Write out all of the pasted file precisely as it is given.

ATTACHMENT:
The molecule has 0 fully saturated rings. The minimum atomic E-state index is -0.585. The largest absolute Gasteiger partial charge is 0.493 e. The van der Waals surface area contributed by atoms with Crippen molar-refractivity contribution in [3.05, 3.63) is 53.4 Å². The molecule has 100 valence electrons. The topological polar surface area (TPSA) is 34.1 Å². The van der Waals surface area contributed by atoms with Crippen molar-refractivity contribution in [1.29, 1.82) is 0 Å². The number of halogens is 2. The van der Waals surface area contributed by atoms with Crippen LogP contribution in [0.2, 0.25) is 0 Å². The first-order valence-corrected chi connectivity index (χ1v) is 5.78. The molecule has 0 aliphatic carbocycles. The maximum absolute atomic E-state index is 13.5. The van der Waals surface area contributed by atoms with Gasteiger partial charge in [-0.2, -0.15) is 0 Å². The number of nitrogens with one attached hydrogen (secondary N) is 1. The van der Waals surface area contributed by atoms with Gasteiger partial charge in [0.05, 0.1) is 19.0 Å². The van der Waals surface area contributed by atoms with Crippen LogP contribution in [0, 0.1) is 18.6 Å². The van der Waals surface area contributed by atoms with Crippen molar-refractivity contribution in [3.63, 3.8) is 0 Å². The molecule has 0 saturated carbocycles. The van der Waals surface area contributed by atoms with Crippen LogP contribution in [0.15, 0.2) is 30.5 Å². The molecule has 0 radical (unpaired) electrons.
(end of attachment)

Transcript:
The molecule has 0 fully saturated rings. The minimum atomic E-state index is -0.585. The largest absolute Gasteiger partial charge is 0.493 e. The van der Waals surface area contributed by atoms with Crippen molar-refractivity contribution in [3.05, 3.63) is 53.4 Å². The molecule has 100 valence electrons. The topological polar surface area (TPSA) is 34.1 Å². The van der Waals surface area contributed by atoms with Crippen molar-refractivity contribution in [1.29, 1.82) is 0 Å². The number of halogens is 2. The van der Waals surface area contributed by atoms with Crippen LogP contribution in [0.2, 0.25) is 0 Å². The first-order valence-corrected chi connectivity index (χ1v) is 5.78. The molecule has 0 aliphatic carbocycles. The maximum absolute atomic E-state index is 13.5. The van der Waals surface area contributed by atoms with Gasteiger partial charge in [-0.2, -0.15) is 0 Å². The number of nitrogens with one attached hydrogen (secondary N) is 1. The van der Waals surface area contributed by atoms with Gasteiger partial charge in [0.05, 0.1) is 19.0 Å². The van der Waals surface area contributed by atoms with Crippen LogP contribution in [0, 0.1) is 18.6 Å². The van der Waals surface area contributed by atoms with Crippen molar-refractivity contribution in [3.63, 3.8) is 0 Å². The molecule has 0 saturated carbocycles. The van der Waals surface area contributed by atoms with Crippen LogP contribution in [0.15, 0.2) is 30.5 Å². The molecule has 0 radical (unpaired) electrons.